Kayak Club growing in numbers, events
Alabama kayak club president Brian Bartlett said the sports of whitewater kayaking and regular kayaking have less in common than first glance might suggest.
“It’s a different sport entirely,” said Bartlett. “The boats are different, the gear is different, and the approach is different.”
The transition from still to moving water is one of the biggest obstacles novices have to overcome. Club treasurer Justin Magrath said the club works hard to ensure the transition is as gradual as possible.
“Transitioning from still water to moving water is a big step,” Magrath said. “There are a lot more variables to think about when kayaking in rapids as opposed to a pool.”
New members are encouraged to begin competing shortly after they feel comfortable in moving water. Bartlett said the new members often struggle initially, but the experience gained helps them to develop into competent, highly competitive, whitewater kayakers.
Older members, like the club’s vice president Will Conlin, enjoy competing against other experienced whitewater kayakers. The majority of the club events involve the Alabama Cup Races.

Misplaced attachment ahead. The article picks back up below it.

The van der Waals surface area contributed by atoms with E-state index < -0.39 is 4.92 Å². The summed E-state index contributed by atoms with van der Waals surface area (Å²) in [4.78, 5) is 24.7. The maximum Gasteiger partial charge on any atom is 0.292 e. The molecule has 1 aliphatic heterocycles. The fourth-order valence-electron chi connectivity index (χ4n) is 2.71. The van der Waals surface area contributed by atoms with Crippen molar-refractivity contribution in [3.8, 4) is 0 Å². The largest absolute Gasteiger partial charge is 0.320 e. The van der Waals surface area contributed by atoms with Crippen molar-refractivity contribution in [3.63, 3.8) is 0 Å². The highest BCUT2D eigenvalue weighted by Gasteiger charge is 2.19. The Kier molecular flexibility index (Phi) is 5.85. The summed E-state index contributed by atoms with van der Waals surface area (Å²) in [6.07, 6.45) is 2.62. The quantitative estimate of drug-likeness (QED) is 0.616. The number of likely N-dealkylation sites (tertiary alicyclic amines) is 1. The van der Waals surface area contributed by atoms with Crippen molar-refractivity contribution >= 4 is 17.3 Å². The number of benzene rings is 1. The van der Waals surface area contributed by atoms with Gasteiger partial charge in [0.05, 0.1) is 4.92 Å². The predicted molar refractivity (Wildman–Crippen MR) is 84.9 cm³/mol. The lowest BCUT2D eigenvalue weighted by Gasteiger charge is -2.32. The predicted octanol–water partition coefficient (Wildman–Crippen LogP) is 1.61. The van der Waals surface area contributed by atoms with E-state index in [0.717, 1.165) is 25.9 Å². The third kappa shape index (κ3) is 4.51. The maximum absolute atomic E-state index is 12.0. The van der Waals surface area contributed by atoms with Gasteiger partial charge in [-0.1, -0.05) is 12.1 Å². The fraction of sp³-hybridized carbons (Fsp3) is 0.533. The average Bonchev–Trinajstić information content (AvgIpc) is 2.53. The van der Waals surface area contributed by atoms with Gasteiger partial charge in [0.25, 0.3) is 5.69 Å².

“There are three races, two at the Locust Fork and one at the Mulberry Fork,” Conlin said.
The club also sends teams out of state to Virginia to compete in the American Canoe Association Collegiate Nationals. On Nov. 1, the club’s men’s and women’s teams placed second and fourth, respectively.
Bartlett said while the club enjoys competing in events like nationals, the purpose of the club has changed over recent years.
“The club’s mission has changed to be more instructional. We try to take as many new people as we can,” he said.
The University’s club team has seen growth while many other college programs are shrinking or disappearing all together, and it works hard to foster a strong sense of community.
“My membership in this club has given me a group of great friends,” Magrath said.